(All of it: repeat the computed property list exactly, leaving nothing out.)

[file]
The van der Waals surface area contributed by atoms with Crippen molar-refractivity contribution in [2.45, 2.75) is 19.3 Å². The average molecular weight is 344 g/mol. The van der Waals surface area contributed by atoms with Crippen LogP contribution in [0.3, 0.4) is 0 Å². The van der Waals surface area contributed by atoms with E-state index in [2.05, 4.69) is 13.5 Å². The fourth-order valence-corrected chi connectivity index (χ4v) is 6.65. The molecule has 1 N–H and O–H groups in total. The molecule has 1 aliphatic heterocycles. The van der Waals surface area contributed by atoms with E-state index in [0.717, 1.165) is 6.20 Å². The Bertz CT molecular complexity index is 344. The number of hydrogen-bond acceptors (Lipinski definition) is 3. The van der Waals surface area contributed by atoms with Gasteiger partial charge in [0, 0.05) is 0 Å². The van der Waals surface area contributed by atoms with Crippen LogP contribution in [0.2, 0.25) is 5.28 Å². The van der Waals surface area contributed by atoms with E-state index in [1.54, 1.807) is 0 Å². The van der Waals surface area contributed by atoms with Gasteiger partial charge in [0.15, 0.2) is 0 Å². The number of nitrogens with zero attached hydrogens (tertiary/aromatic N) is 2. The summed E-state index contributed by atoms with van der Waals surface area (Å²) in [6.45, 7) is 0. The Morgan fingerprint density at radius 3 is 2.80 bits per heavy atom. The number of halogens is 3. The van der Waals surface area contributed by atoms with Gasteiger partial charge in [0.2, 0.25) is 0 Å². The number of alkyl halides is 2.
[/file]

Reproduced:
The van der Waals surface area contributed by atoms with Crippen molar-refractivity contribution in [2.45, 2.75) is 19.3 Å². The average molecular weight is 344 g/mol. The van der Waals surface area contributed by atoms with Crippen LogP contribution in [0.3, 0.4) is 0 Å². The van der Waals surface area contributed by atoms with E-state index in [2.05, 4.69) is 13.5 Å². The fourth-order valence-corrected chi connectivity index (χ4v) is 6.65. The molecule has 1 N–H and O–H groups in total. The molecule has 1 aliphatic heterocycles. The van der Waals surface area contributed by atoms with E-state index in [0.717, 1.165) is 6.20 Å². The Bertz CT molecular complexity index is 344. The number of hydrogen-bond acceptors (Lipinski definition) is 3. The van der Waals surface area contributed by atoms with Gasteiger partial charge in [0, 0.05) is 0 Å². The van der Waals surface area contributed by atoms with Crippen LogP contribution in [0.2, 0.25) is 5.28 Å². The van der Waals surface area contributed by atoms with E-state index in [1.54, 1.807) is 0 Å². The van der Waals surface area contributed by atoms with Gasteiger partial charge in [0.15, 0.2) is 0 Å². The number of nitrogens with zero attached hydrogens (tertiary/aromatic N) is 2. The summed E-state index contributed by atoms with van der Waals surface area (Å²) in [6.45, 7) is 0. The Morgan fingerprint density at radius 3 is 2.80 bits per heavy atom. The number of halogens is 3. The van der Waals surface area contributed by atoms with Gasteiger partial charge in [0.2, 0.25) is 0 Å². The number of alkyl halides is 2.